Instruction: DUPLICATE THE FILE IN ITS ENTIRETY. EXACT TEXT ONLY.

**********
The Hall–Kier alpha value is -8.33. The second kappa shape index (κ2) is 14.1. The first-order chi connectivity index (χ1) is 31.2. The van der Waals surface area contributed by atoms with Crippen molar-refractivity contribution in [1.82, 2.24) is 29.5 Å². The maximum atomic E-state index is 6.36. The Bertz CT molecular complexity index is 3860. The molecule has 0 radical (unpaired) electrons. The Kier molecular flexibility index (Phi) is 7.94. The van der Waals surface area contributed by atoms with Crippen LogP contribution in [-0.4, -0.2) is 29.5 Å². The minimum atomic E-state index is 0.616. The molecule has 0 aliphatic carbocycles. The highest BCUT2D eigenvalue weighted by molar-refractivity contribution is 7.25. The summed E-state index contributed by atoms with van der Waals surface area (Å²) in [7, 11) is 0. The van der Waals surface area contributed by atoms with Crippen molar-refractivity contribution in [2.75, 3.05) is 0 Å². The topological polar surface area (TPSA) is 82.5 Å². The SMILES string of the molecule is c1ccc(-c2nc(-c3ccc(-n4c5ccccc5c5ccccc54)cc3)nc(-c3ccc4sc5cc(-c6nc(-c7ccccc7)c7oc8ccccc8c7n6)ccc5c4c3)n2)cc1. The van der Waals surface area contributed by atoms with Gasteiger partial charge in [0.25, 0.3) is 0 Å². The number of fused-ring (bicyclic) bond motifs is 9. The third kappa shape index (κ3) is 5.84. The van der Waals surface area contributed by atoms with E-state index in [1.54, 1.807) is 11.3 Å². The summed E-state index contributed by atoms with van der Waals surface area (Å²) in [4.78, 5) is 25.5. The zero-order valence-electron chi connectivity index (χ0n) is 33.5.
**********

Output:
The Hall–Kier alpha value is -8.33. The second kappa shape index (κ2) is 14.1. The first-order chi connectivity index (χ1) is 31.2. The van der Waals surface area contributed by atoms with Crippen molar-refractivity contribution in [1.82, 2.24) is 29.5 Å². The maximum atomic E-state index is 6.36. The Bertz CT molecular complexity index is 3860. The molecule has 0 radical (unpaired) electrons. The Kier molecular flexibility index (Phi) is 7.94. The van der Waals surface area contributed by atoms with Crippen LogP contribution in [-0.4, -0.2) is 29.5 Å². The minimum atomic E-state index is 0.616. The molecule has 0 aliphatic carbocycles. The highest BCUT2D eigenvalue weighted by molar-refractivity contribution is 7.25. The summed E-state index contributed by atoms with van der Waals surface area (Å²) in [7, 11) is 0. The van der Waals surface area contributed by atoms with Crippen molar-refractivity contribution in [2.75, 3.05) is 0 Å². The topological polar surface area (TPSA) is 82.5 Å². The SMILES string of the molecule is c1ccc(-c2nc(-c3ccc(-n4c5ccccc5c5ccccc54)cc3)nc(-c3ccc4sc5cc(-c6nc(-c7ccccc7)c7oc8ccccc8c7n6)ccc5c4c3)n2)cc1. The van der Waals surface area contributed by atoms with Gasteiger partial charge in [0.25, 0.3) is 0 Å². The number of fused-ring (bicyclic) bond motifs is 9. The third kappa shape index (κ3) is 5.84. The van der Waals surface area contributed by atoms with E-state index in [1.54, 1.807) is 11.3 Å². The summed E-state index contributed by atoms with van der Waals surface area (Å²) in [4.78, 5) is 25.5. The zero-order valence-electron chi connectivity index (χ0n) is 33.5.